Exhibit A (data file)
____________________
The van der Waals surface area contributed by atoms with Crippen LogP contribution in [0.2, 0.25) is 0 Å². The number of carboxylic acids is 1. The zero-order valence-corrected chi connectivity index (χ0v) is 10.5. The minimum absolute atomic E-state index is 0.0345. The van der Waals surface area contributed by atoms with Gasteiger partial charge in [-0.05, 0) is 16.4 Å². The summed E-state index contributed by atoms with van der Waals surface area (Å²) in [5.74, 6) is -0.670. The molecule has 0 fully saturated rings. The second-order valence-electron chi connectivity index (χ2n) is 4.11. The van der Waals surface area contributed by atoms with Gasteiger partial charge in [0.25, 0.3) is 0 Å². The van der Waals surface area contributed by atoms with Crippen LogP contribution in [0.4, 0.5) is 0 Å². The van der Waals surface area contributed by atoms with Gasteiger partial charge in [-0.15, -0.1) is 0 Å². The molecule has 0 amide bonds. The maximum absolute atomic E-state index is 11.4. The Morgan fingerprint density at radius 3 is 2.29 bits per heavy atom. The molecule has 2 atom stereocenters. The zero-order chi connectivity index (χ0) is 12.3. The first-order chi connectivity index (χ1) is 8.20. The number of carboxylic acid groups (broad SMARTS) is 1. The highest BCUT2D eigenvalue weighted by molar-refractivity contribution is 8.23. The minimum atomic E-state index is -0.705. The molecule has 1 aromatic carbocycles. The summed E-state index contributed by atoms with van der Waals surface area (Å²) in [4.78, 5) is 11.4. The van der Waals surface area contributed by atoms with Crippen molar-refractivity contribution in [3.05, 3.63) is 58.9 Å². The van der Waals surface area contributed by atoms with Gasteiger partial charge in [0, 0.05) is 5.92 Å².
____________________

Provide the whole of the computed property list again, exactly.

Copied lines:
The van der Waals surface area contributed by atoms with Crippen LogP contribution in [0.2, 0.25) is 0 Å². The number of carboxylic acids is 1. The zero-order valence-corrected chi connectivity index (χ0v) is 10.5. The minimum absolute atomic E-state index is 0.0345. The van der Waals surface area contributed by atoms with Gasteiger partial charge in [-0.05, 0) is 16.4 Å². The summed E-state index contributed by atoms with van der Waals surface area (Å²) in [5.74, 6) is -0.670. The molecule has 0 fully saturated rings. The second-order valence-electron chi connectivity index (χ2n) is 4.11. The van der Waals surface area contributed by atoms with Gasteiger partial charge in [0.25, 0.3) is 0 Å². The van der Waals surface area contributed by atoms with Crippen LogP contribution in [0.4, 0.5) is 0 Å². The van der Waals surface area contributed by atoms with Gasteiger partial charge in [-0.15, -0.1) is 0 Å². The molecule has 0 amide bonds. The maximum absolute atomic E-state index is 11.4. The Morgan fingerprint density at radius 3 is 2.29 bits per heavy atom. The molecule has 2 atom stereocenters. The zero-order chi connectivity index (χ0) is 12.3. The first-order chi connectivity index (χ1) is 8.20. The number of carboxylic acid groups (broad SMARTS) is 1. The highest BCUT2D eigenvalue weighted by molar-refractivity contribution is 8.23. The minimum atomic E-state index is -0.705. The molecule has 1 aromatic carbocycles. The summed E-state index contributed by atoms with van der Waals surface area (Å²) in [4.78, 5) is 11.4. The van der Waals surface area contributed by atoms with Crippen molar-refractivity contribution in [3.05, 3.63) is 58.9 Å². The van der Waals surface area contributed by atoms with Gasteiger partial charge in [0, 0.05) is 5.92 Å².